Widowed Queen Fredegund’s Assassination Attempt Against Widowed Queen Brunhild

In 566 or 567, two Visigoth sisters married two Frankish brothers. The brides were Galswintha and Brunhild, daughters of King Athanagild of the Visigoths (r. 551/554-567), while the grooms were Chilperic and Sigebert, both sons of the Merovingian Dynasty’s King Chlotar I of the Franks (r. 511-561). At the time of the marriages, Chilperic and Sigebert (with two other brothers, Charibert and Guntram) had succeeded their father as kings of different sections of the Frankish Empire. This was the fractured environment—with several independent Merovingian kings vying for primacy in the Frankish sphere of influence—that the Visigoth princesses were marrying into. With the unions of Galswintha to Chilperic, and Brunhild to Sigebert, life could have been like a fairytale or a folk story if the times and people were kinder. Yet, in the end, events unfolded more like a saga of horrors and bloodshed, with feuds that lasted for generations.

Brunhild and Sigebert, it appears, had a happy marriage and got along quite well. Galswintha, however, found Chilperic to be a poor husband. Despite the presence of his new wife, Chilperic continuously returned to concubines and mistresses that he had favored in the past, particularly a woman named Fredegund, whom he valued above all else. Chilperic, after only a year of marriage, came to the conclusion that he had made a mistake in marrying Galswintha. Driven on by these thoughts, Chilperic ultimately decided to end the marriage. He, however, did not complete this goal by separation or by sending his wife off to a convent. Instead, he horrifically had Galswintha strangled to death in 567 or 568, and quickly married Fredegund, who reportedly had encouraged the murder.

Brunhild, understandably, was infuriated and enraged when she heard the news that Chilperic had murdered her sister. Brunhild was supported by her husband, Sigebert, who admirably championed her cause and eventually mobilized his forces for a war against his own brother Chilperic. By 575, Sigebert was visibly winning his war against Chilperic, but just as the conflict was seemingly nearing its end, Sigebert was assassinated, leaving behind Brunhild and a five-year-old son named Childebert II. Chilperic and Fredegund were the prime suspects for the murder.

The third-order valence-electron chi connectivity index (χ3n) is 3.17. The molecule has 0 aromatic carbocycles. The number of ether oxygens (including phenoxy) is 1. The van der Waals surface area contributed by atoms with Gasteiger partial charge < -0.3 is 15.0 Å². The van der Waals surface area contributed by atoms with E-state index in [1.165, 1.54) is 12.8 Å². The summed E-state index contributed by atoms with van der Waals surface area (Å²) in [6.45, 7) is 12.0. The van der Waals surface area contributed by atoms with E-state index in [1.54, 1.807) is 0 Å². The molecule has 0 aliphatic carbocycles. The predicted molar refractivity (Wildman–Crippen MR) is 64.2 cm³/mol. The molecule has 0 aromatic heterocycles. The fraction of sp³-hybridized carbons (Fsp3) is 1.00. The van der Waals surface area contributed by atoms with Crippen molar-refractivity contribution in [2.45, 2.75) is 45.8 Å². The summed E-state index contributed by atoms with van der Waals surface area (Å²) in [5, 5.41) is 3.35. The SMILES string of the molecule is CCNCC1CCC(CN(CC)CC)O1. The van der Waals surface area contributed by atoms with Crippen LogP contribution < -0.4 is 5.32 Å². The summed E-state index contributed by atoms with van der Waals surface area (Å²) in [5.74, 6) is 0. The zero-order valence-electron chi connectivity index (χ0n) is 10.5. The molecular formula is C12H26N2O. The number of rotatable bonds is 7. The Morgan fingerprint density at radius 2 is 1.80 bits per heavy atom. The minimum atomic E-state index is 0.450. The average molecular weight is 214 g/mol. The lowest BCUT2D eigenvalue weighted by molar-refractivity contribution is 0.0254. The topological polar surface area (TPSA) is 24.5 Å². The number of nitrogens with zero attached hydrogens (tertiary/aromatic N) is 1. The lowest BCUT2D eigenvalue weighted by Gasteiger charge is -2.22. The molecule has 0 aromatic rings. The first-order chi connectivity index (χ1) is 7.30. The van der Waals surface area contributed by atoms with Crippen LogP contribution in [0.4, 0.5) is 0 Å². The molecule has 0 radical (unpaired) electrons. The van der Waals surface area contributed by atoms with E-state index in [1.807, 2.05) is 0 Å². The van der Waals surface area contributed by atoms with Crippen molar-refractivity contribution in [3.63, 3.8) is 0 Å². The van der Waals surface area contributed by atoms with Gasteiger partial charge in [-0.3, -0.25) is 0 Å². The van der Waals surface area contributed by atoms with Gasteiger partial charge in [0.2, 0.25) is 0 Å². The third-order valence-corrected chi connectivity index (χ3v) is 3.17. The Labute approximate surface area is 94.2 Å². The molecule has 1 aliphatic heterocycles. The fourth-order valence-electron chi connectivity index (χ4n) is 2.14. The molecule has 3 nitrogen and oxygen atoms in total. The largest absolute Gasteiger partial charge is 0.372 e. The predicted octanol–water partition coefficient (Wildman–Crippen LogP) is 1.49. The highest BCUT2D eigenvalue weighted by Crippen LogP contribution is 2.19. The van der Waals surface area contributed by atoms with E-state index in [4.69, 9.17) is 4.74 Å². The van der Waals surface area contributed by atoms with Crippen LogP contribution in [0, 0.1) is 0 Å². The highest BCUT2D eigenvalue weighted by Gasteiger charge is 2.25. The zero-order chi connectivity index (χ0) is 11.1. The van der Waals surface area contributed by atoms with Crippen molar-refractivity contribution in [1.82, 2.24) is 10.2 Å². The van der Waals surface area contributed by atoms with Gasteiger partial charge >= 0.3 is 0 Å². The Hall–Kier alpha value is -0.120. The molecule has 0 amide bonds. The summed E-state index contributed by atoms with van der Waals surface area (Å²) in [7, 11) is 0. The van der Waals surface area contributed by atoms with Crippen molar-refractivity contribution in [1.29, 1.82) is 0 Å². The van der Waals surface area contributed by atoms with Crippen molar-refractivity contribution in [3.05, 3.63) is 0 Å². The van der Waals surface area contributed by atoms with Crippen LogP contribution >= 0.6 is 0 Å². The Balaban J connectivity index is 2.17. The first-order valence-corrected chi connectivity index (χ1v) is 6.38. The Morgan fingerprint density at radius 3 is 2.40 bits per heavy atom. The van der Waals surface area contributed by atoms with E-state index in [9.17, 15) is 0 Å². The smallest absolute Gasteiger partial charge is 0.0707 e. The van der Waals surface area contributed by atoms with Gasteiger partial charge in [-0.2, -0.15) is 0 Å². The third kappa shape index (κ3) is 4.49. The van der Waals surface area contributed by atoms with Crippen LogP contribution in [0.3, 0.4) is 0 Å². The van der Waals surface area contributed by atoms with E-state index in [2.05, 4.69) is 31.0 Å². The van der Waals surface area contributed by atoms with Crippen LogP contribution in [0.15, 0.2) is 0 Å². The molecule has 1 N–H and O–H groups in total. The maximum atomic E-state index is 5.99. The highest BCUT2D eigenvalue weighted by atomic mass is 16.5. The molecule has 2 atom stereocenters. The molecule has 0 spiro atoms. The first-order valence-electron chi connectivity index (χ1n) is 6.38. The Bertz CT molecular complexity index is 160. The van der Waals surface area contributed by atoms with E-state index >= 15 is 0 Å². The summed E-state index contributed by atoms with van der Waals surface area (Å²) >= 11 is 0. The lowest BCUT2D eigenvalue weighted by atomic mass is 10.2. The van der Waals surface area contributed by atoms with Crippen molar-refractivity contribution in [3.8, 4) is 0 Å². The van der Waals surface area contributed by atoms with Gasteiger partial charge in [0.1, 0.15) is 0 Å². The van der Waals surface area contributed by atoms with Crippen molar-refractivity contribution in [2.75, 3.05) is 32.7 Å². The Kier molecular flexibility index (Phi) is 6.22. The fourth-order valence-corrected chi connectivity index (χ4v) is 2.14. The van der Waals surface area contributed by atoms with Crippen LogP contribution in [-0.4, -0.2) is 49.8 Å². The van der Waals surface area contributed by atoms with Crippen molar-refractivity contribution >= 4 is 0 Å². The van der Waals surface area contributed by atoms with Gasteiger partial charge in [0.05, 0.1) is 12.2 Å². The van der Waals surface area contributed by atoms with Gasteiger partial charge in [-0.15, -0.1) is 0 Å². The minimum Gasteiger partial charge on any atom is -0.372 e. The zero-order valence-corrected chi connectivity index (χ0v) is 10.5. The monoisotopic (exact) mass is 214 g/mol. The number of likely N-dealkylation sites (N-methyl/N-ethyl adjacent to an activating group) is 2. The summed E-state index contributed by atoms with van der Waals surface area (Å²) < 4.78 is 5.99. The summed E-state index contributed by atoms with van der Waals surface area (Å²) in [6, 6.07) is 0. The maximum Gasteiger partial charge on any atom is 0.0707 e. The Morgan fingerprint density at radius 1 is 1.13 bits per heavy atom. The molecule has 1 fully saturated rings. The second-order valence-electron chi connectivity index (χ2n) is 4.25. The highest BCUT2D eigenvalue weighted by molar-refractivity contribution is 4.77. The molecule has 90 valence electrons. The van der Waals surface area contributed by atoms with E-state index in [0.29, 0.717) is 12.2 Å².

Childebert II, though a vulnerable child-king, was looked after by his uncle, King Guntram (r. 561-593), and by the late Sigebert’s loyal vassals. Brunhild, although she was sometimes separated from her son, also continued to act and intrigue for his interests. The realms of Childebert and Guntram were aligned against Chilperic until around 581, when Chilperic had some success convincing the teenage Childebert to turn against Guntram. Uncle Guntram, however, was able to bring young Childebert back to his side by 584 by giving the boy control of Marseilles. Later that very year, history would repeat and another assassination would occur. This time, it was King Chilperic who fell to an assassin’s blade, leaving behind Fredegund and an infant son named Chlotar II.

With the death of Chilperic, King Guntram was now the undisputed patriarch of the Merovingian Dynasty, ruling alongside two nephews, one an ambitious teenager and the other a baby. Immediately upon his brother’s death, Guntram seemingly acted with two goals at heart—self empowerment (he seized for himself lands such as Paris, Tours and Poitiers), while also striving to save the Merovingian Dynasty from further royal assassinations within his lifetime. In furtherance of the latter goal, he placed baby Chlotar II under his protection and sheltered the widowed Fredegund from Childebert II, as the teenage king wished to avenge the death of his father (Sigebert) and his aunt (Galswintha), in whose deaths Fredegund had been implicated.

After Childebert’s demands for Fredegund to be handed over had ceased, Guntram sent her off to live at a manor in the vicinity of Rouen. As had happened with young Childebert II, the vassals of the late Chilperic pledged their loyalty to baby Chlotar, and like her rival Queen Brunhild, Fredegund took upon herself the task of wielding espionage and intrigue on her young son’s behalf.

Not long after reaching her manor near Rouen, presumably still in 584, Fredegund launched an assassination attempt against Brunhild. As the story goes, she sent an agent to infiltrate Brunhild’s household. The assassin took on the guise of a cleric and acted with such piety and humility that he quickly worked his way closer and closer into Brunhild’s inner circle. Yet, something was off about him—maybe observers could sense insincerity, or perhaps his cover story just didn’t fit. Whatever the case, Brunhild’s household became suspicious of the cleric and eventually interrogated him. During the questioning, in-between bouts of flogging, the would-be assassin reportedly confessed to everything. Brunhild, for her part, spared the agent and merely sent him back to his master. The move, however, may not have been too merciful, for Fredegund had a reputation for wanton use of torture and execution. According to Bishop (and historian) Gregory of Tours, “When he [the assassin] told Fredegund what had happened and confessed that he had failed in his mission, she punished him by having his hands and feet cut off” (History of the Franks, VII.20).

Written by C. Keith Hansley

Picture Attribution: (Fredegund watching the marriage of Chilperic and Galswintha, c. 19th century, painted by Lawrence Alma Tadema, [Public Domain] via Creative Commons).

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